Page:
Is a Divorce Decree Void if a Financial Disclosure Is False?

By Mike Broemmel

Typically you and your spouse must file financial disclosures when you divorce. In fact, all states maintain this requirement in some form, except when a divorce is uncontested and you and your spouse agree on all major issues associated with the divorce. If you discover that a financial disclosure was false, your divorce is not void -- but depending on the circumstances, you may be able to get the court to re-address certain financial issues.


Simply because the divorce is not set aside by the court, or voided, does not mean that you have no recourse. You have the legal right to go back into court and reopen the divorce case, without setting aside the marriage termination itself. You can request that the court reexamine issues surrounding finances, property and debt in light of the revelation concerning false statements filed by your ex-spouse.

Penalty for Minor Misstatements

If your ex made only minor misstatements, such as slightly understating income, the consequences usually fit the misconduct. Although courts do not condone even minor false statements, particularly when made under oath, a likely resolution will be an admonishment or scolding by the judge, and an order to correct the financial disclosure statement. There will also typically be an adjustment of asset or debt allocation between the parties, if necessary.

Divorce is never easy, but we can help. Learn More

Penalty for Major Mistatements

The most significant penalty a court imposes in the aftermath of a significant false statement on a financial disclosure statement is a finding of contempt. What is known as a "contempt citation" results in penalties that may include forfeiture of additional property to the injured spouse or a monetary penalty payable to the court. A judge even has the authority to send your ex to jail pursuant to a contempt citation. However, in the vast majority of cases involving even a major misstatement, a trip to jail is unlikely.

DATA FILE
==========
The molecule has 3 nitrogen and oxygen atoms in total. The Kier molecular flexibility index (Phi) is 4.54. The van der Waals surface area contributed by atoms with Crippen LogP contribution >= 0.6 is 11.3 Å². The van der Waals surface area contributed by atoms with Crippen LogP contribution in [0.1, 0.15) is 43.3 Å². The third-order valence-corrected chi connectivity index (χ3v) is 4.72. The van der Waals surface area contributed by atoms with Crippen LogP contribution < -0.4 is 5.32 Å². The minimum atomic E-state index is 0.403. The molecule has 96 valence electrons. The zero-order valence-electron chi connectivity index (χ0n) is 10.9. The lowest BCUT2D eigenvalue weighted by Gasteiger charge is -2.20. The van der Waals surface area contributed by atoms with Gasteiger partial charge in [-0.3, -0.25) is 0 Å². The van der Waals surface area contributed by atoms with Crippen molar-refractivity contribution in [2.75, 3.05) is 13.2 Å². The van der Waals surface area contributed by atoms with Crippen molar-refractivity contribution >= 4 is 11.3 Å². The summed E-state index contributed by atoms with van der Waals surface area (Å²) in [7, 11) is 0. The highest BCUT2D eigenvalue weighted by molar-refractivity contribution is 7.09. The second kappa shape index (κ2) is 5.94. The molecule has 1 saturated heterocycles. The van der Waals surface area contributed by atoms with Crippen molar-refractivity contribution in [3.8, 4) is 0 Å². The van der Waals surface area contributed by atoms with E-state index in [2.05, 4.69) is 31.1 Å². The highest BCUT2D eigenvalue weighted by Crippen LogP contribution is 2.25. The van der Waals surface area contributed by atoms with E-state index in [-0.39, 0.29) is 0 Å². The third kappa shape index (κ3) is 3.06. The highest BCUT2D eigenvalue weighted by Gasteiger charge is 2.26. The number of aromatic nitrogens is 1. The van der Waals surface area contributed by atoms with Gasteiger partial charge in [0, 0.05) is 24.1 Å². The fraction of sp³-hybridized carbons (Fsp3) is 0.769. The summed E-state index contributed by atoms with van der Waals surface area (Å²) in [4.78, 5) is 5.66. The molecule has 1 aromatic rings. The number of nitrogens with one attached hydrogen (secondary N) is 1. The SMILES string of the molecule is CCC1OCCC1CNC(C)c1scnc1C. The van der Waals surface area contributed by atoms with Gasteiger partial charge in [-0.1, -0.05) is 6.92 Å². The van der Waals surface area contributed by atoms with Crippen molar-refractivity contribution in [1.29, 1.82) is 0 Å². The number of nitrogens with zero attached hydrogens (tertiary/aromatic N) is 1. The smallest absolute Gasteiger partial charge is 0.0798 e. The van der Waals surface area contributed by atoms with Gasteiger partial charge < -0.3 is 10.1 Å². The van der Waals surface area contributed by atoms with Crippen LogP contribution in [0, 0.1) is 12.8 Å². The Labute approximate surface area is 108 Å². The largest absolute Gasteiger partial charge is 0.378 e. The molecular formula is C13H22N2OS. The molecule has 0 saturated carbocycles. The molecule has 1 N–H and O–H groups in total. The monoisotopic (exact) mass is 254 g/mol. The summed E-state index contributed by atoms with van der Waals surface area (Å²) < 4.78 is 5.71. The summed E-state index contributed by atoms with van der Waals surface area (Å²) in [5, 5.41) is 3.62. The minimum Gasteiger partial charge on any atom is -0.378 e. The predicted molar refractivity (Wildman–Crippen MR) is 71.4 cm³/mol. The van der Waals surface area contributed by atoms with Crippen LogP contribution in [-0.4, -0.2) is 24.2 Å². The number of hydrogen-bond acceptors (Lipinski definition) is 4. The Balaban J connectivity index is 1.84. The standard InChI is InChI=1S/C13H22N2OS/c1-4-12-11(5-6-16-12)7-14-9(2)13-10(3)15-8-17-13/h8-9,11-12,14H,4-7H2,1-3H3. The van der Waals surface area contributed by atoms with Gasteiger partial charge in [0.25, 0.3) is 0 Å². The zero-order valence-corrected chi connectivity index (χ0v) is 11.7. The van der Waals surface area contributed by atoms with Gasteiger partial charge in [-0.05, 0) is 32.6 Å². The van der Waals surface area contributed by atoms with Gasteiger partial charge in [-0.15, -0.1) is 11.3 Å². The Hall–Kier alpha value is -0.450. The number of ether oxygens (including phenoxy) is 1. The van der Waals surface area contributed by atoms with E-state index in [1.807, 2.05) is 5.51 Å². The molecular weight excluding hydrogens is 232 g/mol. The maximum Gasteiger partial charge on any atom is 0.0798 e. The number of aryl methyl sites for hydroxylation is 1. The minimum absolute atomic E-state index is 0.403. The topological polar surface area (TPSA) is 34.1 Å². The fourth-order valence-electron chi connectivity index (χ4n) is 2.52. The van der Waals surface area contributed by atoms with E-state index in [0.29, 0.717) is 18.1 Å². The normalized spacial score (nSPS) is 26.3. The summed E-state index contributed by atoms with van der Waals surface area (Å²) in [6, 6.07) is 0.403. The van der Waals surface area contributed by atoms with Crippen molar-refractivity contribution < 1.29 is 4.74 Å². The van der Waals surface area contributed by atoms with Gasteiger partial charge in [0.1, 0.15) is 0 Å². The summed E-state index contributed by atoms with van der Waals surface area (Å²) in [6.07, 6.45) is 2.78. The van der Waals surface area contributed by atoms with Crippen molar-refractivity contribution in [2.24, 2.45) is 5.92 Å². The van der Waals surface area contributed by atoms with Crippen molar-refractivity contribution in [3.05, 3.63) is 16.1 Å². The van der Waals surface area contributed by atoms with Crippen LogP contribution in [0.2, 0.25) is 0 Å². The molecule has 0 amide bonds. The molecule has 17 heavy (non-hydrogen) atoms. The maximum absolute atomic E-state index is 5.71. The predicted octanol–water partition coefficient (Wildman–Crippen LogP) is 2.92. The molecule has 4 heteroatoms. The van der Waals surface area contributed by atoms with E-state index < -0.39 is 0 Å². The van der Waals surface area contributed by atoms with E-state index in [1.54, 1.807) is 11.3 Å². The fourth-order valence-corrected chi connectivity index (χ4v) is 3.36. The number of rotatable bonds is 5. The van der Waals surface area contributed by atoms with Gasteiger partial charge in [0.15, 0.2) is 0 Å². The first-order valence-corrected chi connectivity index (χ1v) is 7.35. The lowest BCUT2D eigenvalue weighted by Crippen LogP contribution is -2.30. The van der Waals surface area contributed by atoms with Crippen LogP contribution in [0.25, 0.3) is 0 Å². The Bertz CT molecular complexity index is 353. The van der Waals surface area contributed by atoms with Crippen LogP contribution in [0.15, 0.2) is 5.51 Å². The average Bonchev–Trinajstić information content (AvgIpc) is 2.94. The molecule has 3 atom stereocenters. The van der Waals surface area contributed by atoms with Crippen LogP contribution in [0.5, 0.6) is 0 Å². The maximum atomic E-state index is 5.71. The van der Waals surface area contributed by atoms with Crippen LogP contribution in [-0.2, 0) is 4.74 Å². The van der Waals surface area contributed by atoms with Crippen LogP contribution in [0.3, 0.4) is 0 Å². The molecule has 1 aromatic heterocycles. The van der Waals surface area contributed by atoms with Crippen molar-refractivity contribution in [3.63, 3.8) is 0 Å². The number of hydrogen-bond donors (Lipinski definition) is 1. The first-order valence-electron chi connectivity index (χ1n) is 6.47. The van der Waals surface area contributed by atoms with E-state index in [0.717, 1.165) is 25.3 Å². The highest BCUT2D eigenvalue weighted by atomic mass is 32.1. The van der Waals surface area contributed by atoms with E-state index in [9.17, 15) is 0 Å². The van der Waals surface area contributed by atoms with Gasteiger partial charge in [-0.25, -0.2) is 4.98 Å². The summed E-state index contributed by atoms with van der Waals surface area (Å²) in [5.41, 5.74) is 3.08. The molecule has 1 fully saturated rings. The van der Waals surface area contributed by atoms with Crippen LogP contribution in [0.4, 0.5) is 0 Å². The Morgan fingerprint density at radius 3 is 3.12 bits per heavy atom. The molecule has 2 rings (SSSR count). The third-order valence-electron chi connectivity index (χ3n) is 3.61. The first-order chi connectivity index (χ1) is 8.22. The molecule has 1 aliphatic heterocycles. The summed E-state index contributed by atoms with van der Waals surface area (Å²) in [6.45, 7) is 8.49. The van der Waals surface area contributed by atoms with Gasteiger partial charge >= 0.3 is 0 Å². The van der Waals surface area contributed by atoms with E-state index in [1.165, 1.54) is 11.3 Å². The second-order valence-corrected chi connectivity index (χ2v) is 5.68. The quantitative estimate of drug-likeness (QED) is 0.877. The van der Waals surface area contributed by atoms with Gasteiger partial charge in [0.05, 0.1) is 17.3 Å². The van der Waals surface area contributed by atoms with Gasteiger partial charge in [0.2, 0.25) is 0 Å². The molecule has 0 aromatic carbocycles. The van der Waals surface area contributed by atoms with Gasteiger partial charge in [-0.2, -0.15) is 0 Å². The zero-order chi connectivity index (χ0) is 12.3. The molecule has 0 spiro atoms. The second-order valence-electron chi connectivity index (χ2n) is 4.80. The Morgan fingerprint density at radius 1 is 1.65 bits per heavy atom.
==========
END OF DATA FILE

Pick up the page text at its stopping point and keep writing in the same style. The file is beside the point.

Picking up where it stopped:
Child Custody and Support

Generally speaking, no adjustment in either child custody or support likely occurs in the immediate aftermath of the discovery of false information in a financial disclosure statement as a means of punishing the wrongdoer. However, if the misinformation resulted in a significant understatement of income, the court may order a recalculation of the parents' child support obligations.

Divorce is never easy, but we can help. Learn More
Reasons to Vacate a Divorce Decree in Oregon



Related articles

Fraud in Family Law Cases

To show someone committed fraud in a family law case, you have to prove that the person made a false statement of fact that related to something important in the case. You also have to show that the person knew the statement was untrue and intended to deceive you, causing you harm. Fraud can play a pivotal role in family law cases. If you can prove fraud, you may be able to overturn a court order, such as a divorce decree, undo a contract, such as a prenuptial or settlement agreement, annul your marriage, or affect a paternity determination.

What Is the Statute of Limitations on Will Contests?

As a child, relative or heir of a deceased person, you may be concerned that the will of the decedent was fraudulently executed. The signature may appear wrong, the decedent may have been suffering from dementia at the time of the signing of the will, or the will may have left a substantial sum to a paid caregiver such that you feel the will was signed under duress or intimidation. Under these circumstances, you may question the validity of the will in court by filing a will contest action. The time limit to file a will contest varies from state to state.

How to Overturn a Dissolution of Marriage Final Judgment in Florida

A final judgment in a divorce case is the end result, whether you and your former spouse reached an amicable settlement or had a contested evidentiary hearing. If you are dissatisfied with the outcome of your divorce in Florida, there are several avenues you may take to overturn the final decree. Overturning an amicable settlement typically requires proof that you were mislead by your spouse. A contested divorce decree can be challenged either by a request for a new hearing or by appeal to a higher court. Deciding the proper course of action requires close examination of the facts and, most likely, the assistance of an experienced attorney.

Get Divorced Online

Related articles

How Does Georgia Define Verbal Abuse in a Divorce Case?

Georgia law allows couples to divorce due to verbal abuse, but only if the abuse rises to the level of "cruel ...

Remarriage Before Divorce Is Final in Maryland

Generally, you are considered married until your divorce is final, and you cannot legally remarry before your current ...

Can You Revoke a Sworn Affidavit in a Divorce Case?

The divorce process is riddled with occasions when you're asked to sign documents under oath. Most include language ...

What Financial Information Do You Need to Disclose in a Divorce?

Once your divorce is underway, you may not want to give your spouse anything, much less personal financial information ...

Browse by category
Ready to Begin? GET STARTED